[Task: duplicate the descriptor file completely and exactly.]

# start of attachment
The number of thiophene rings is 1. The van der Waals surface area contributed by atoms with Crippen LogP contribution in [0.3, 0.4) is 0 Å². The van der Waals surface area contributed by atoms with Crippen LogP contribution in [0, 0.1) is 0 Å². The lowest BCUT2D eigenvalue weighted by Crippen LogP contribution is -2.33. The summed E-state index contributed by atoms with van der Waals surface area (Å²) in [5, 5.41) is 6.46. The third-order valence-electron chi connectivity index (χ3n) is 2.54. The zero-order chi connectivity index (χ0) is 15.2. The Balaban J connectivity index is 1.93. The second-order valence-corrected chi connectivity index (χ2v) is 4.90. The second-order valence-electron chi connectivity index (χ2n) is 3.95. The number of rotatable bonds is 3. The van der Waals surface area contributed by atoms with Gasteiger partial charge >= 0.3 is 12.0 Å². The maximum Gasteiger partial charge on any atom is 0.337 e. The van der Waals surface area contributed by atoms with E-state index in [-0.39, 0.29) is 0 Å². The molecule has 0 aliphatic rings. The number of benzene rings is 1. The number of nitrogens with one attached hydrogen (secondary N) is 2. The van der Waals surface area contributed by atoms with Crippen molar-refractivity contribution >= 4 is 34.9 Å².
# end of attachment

The number of thiophene rings is 1. The van der Waals surface area contributed by atoms with Crippen LogP contribution in [0.3, 0.4) is 0 Å². The van der Waals surface area contributed by atoms with Crippen LogP contribution in [0, 0.1) is 0 Å². The lowest BCUT2D eigenvalue weighted by Crippen LogP contribution is -2.33. The summed E-state index contributed by atoms with van der Waals surface area (Å²) in [5, 5.41) is 6.46. The third-order valence-electron chi connectivity index (χ3n) is 2.54. The zero-order chi connectivity index (χ0) is 15.2. The Balaban J connectivity index is 1.93. The second-order valence-corrected chi connectivity index (χ2v) is 4.90. The second-order valence-electron chi connectivity index (χ2n) is 3.95. The number of rotatable bonds is 3. The van der Waals surface area contributed by atoms with Gasteiger partial charge >= 0.3 is 12.0 Å². The maximum Gasteiger partial charge on any atom is 0.337 e. The van der Waals surface area contributed by atoms with E-state index in [-0.39, 0.29) is 0 Å². The molecule has 0 aliphatic rings. The number of benzene rings is 1. The number of nitrogens with one attached hydrogen (secondary N) is 2. The van der Waals surface area contributed by atoms with Crippen molar-refractivity contribution >= 4 is 34.9 Å².